So just to prove that we haven’t gone AWOL altogether here are some photos of the allotment:

Gert lush

I’m not sure if the phrase gert lush ever properly existed as Bristol slang. Lush certainly did, and meant really good; and gert did too, meaning big. But the combination seems to have come into existence as a bit of a joke when non Bristolians tried to speak like us. However the Bristol accent is not to be trifled with and the dialects tied you down to a single parish sixty years ago; so adding an ‘ul’ to China and saying Chinul or Africul wouldn’t get you very far into my affections. I say I’m a Bristolian because it’s an easy way of describing a complicated situation. If I was being pedantic I’d say that I come from Gloucestershire, but that opens a whole can of worms because the boundaries have changed so frequently over the years that for my first twenty years I lived in three counties without moving an inch. I now live in a fourth newly minted county but I could walk in a few hours to the place I was born. Where I was brought up we still used thee and thou when we thought no-one was listening; and when strangers or teachers were around we could lapse into impenetrability very easily. I love my accent even though once, in a restaurant in Birmingham, the waiter leaned across confidentially as we were leaving and asked “are you a farmer?” I thought it was very funny, but I’m not sure she saw the joke. Nonetheless I have needed to remind one or two people that having a local accent – even a very mild one like mine – doesn’t mean I’m stupid.

Anyway, after that long excursus, we were on the allotment last evening and a hot air balloon took off from Victoria Park a couple of hundred yards away. It’s always a lovely sight, and I once had a balloon ride from the exact same spot on a similar summer’s evening some years ago. The launch site is surrounded by tall trees and buildings and so it’s necessary to gain height very quickly; therefore the technique seems to be to fill the balloon with hot air to the point it’s straining at the leash, and then release it like a cork from a bottle. A pretty thrilling experience. In my case we flew south and east, following the course of the river Avon until we swung north and landed somewhere around Marshfield. When the burner was silent we glided noiselessly above the fields and at one point followed a fox which was apparently unaware of our presence above him. All this was thirty years before we moved here and tracking the flight from memory on a map today, I can see that we would have passed exactly over Bannerdown where we spent the day yesterday.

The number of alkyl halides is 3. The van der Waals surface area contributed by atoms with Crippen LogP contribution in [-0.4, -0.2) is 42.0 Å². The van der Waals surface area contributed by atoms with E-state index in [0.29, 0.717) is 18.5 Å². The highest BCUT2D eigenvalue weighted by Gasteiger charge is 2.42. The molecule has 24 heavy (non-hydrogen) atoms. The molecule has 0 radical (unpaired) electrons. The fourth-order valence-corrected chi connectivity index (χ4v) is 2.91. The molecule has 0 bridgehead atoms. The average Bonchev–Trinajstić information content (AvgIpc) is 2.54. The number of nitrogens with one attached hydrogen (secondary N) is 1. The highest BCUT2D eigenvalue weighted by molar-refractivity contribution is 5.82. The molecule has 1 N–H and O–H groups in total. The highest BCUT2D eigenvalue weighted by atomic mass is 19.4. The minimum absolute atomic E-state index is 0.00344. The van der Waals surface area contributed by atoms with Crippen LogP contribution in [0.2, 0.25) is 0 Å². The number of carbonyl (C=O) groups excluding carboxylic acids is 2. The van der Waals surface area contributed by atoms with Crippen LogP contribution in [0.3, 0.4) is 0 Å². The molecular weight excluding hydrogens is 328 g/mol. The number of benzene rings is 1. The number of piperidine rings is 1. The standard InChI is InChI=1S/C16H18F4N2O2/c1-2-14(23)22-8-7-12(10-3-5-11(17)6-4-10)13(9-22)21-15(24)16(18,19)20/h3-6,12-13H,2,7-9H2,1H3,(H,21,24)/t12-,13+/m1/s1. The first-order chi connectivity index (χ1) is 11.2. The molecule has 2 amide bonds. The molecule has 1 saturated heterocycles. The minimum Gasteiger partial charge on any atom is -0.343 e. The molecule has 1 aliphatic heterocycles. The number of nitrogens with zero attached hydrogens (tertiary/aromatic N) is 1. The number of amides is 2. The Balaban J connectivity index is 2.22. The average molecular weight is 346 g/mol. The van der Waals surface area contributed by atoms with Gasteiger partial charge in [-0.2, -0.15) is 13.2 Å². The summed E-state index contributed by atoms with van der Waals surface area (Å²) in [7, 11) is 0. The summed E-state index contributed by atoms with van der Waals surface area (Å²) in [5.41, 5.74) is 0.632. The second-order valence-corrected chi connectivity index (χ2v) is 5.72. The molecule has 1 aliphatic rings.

It was – to use the phrase I started with – lush – and I’ve only just remembered that the owners of the balloon were our new next-door neighbours when we first moved here. Lush, then and a bit weirdly prophetic too. The pilot on my flight was a police inspector and I probably found a way of thanking him without using the dialect word to avoid evidencing any potential criminality on my part.

“Lush” – such a rich word; made for a couplet like “lush grass” … Lush, flush, blush; all wonderfully suggestive of fullness, of flow, of generosity or suddenness.

Odd then, to think that what encourages the immensely rich flora of meadows and limestone grassland is a kind of poverty. We’re planning to make a pond on the allotment this autumn, and we’re also going to create a small area for grasses and wildflowers, and that’s led us to an interesting conundrum. We’ve spent four years increasing the fertility of our ground and now, the bed we intend to convert is far too rich to support much more than the rankest of rank grasses and weeds. So the rather complicated plan is to remove most of the topsoil on the proposed “meadow” bed and move it to some new raised beds where it will be just what we need and better than any soil we could buy in. Next we’re going to do the same with the topsoil where the pond is going, and then while digging out the pond, move the less fertile soil and subsoil to the meadow bed to bring it back to level. The exact composition of the surface layer will need to be worked out, but to reduce fertility any other way would mean cutting and disposing of plant matter for years and growing something like yellow rattle to discourage the rank grasses. It’s my favourite occupation – making experiments. For wildflowers and their associated invertebrates, less is most certainly more. We couldn’t resist another trip to Bannerdown yesterday and I went armed with a notebook and a couple of plant cribs. So while Madame hunted butterflies I did a quick survey and in a couple of hours I’d listed fifty species and increased the grass total to fifteen and all of this on very thin limestone soil with rocks poking through in places.